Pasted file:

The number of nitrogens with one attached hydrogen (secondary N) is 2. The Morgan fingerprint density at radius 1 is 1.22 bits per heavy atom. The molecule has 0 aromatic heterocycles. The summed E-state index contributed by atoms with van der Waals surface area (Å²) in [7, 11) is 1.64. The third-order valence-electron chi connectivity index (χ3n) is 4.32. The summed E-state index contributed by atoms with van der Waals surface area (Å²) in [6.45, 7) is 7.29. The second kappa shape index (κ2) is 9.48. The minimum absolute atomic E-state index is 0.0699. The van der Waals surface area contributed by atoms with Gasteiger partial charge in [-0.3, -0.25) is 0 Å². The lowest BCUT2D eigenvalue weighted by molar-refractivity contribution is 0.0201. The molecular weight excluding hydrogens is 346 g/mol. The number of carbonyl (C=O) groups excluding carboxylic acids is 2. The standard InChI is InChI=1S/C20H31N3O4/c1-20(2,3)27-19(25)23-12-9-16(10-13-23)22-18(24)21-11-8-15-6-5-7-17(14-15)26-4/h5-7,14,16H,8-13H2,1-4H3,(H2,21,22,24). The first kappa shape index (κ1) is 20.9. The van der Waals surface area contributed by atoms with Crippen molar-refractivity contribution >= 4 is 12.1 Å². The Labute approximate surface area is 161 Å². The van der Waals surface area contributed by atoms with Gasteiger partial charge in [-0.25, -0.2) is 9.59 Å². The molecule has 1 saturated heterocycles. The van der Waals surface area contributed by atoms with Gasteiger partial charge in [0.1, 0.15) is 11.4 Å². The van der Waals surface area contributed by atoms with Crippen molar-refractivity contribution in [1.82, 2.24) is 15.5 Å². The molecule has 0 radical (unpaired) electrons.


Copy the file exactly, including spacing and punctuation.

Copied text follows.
The number of nitrogens with one attached hydrogen (secondary N) is 2. The Morgan fingerprint density at radius 1 is 1.22 bits per heavy atom. The molecule has 0 aromatic heterocycles. The summed E-state index contributed by atoms with van der Waals surface area (Å²) in [7, 11) is 1.64. The third-order valence-electron chi connectivity index (χ3n) is 4.32. The summed E-state index contributed by atoms with van der Waals surface area (Å²) in [6.45, 7) is 7.29. The second kappa shape index (κ2) is 9.48. The minimum absolute atomic E-state index is 0.0699. The van der Waals surface area contributed by atoms with Gasteiger partial charge in [-0.3, -0.25) is 0 Å². The lowest BCUT2D eigenvalue weighted by molar-refractivity contribution is 0.0201. The molecular weight excluding hydrogens is 346 g/mol. The number of carbonyl (C=O) groups excluding carboxylic acids is 2. The standard InChI is InChI=1S/C20H31N3O4/c1-20(2,3)27-19(25)23-12-9-16(10-13-23)22-18(24)21-11-8-15-6-5-7-17(14-15)26-4/h5-7,14,16H,8-13H2,1-4H3,(H2,21,22,24). The first kappa shape index (κ1) is 20.9. The van der Waals surface area contributed by atoms with Crippen molar-refractivity contribution >= 4 is 12.1 Å². The Labute approximate surface area is 161 Å². The van der Waals surface area contributed by atoms with Gasteiger partial charge in [-0.25, -0.2) is 9.59 Å². The molecule has 1 saturated heterocycles. The van der Waals surface area contributed by atoms with Gasteiger partial charge in [0.1, 0.15) is 11.4 Å². The van der Waals surface area contributed by atoms with Crippen molar-refractivity contribution in [1.82, 2.24) is 15.5 Å². The molecule has 0 radical (unpaired) electrons.